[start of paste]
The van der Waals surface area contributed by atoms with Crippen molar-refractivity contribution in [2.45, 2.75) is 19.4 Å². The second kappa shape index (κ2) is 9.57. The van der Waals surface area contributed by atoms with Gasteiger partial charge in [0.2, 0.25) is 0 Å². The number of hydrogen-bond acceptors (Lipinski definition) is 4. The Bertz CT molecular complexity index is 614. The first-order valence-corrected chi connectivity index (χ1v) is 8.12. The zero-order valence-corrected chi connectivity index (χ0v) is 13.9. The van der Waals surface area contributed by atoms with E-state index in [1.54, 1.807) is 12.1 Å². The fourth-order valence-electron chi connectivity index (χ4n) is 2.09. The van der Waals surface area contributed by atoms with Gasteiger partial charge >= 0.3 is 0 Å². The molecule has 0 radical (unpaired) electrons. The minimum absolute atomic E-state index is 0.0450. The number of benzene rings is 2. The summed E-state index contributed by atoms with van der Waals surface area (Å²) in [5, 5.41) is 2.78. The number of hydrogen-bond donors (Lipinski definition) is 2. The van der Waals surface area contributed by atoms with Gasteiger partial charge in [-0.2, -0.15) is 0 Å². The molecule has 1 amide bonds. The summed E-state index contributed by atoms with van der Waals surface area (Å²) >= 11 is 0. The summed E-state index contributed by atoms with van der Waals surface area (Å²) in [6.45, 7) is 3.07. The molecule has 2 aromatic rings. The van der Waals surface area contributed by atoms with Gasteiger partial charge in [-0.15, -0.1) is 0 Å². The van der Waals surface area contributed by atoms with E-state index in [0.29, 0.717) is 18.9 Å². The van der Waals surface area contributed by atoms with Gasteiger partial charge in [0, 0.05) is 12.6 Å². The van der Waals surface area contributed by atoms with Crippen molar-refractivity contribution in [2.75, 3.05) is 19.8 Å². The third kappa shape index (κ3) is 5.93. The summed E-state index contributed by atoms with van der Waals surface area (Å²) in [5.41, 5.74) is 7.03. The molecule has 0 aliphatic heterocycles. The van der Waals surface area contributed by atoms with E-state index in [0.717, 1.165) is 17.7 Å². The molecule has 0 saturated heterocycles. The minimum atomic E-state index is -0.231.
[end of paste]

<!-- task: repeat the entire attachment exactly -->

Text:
The van der Waals surface area contributed by atoms with Crippen molar-refractivity contribution in [2.45, 2.75) is 19.4 Å². The second kappa shape index (κ2) is 9.57. The van der Waals surface area contributed by atoms with Gasteiger partial charge in [0.2, 0.25) is 0 Å². The number of hydrogen-bond acceptors (Lipinski definition) is 4. The Bertz CT molecular complexity index is 614. The first-order valence-corrected chi connectivity index (χ1v) is 8.12. The zero-order valence-corrected chi connectivity index (χ0v) is 13.9. The van der Waals surface area contributed by atoms with E-state index in [1.54, 1.807) is 12.1 Å². The fourth-order valence-electron chi connectivity index (χ4n) is 2.09. The van der Waals surface area contributed by atoms with Gasteiger partial charge >= 0.3 is 0 Å². The molecule has 0 radical (unpaired) electrons. The minimum absolute atomic E-state index is 0.0450. The number of benzene rings is 2. The summed E-state index contributed by atoms with van der Waals surface area (Å²) in [5, 5.41) is 2.78. The number of hydrogen-bond donors (Lipinski definition) is 2. The van der Waals surface area contributed by atoms with Gasteiger partial charge in [-0.2, -0.15) is 0 Å². The molecule has 1 amide bonds. The summed E-state index contributed by atoms with van der Waals surface area (Å²) >= 11 is 0. The summed E-state index contributed by atoms with van der Waals surface area (Å²) in [6.45, 7) is 3.07. The molecule has 2 aromatic rings. The van der Waals surface area contributed by atoms with Gasteiger partial charge in [-0.15, -0.1) is 0 Å². The van der Waals surface area contributed by atoms with E-state index in [0.29, 0.717) is 18.9 Å². The van der Waals surface area contributed by atoms with Gasteiger partial charge in [0, 0.05) is 12.6 Å². The van der Waals surface area contributed by atoms with Crippen molar-refractivity contribution in [2.75, 3.05) is 19.8 Å². The third kappa shape index (κ3) is 5.93. The summed E-state index contributed by atoms with van der Waals surface area (Å²) in [5.41, 5.74) is 7.03. The molecule has 0 aliphatic heterocycles. The van der Waals surface area contributed by atoms with E-state index in [0.717, 1.165) is 17.7 Å². The molecule has 0 saturated heterocycles. The minimum atomic E-state index is -0.231.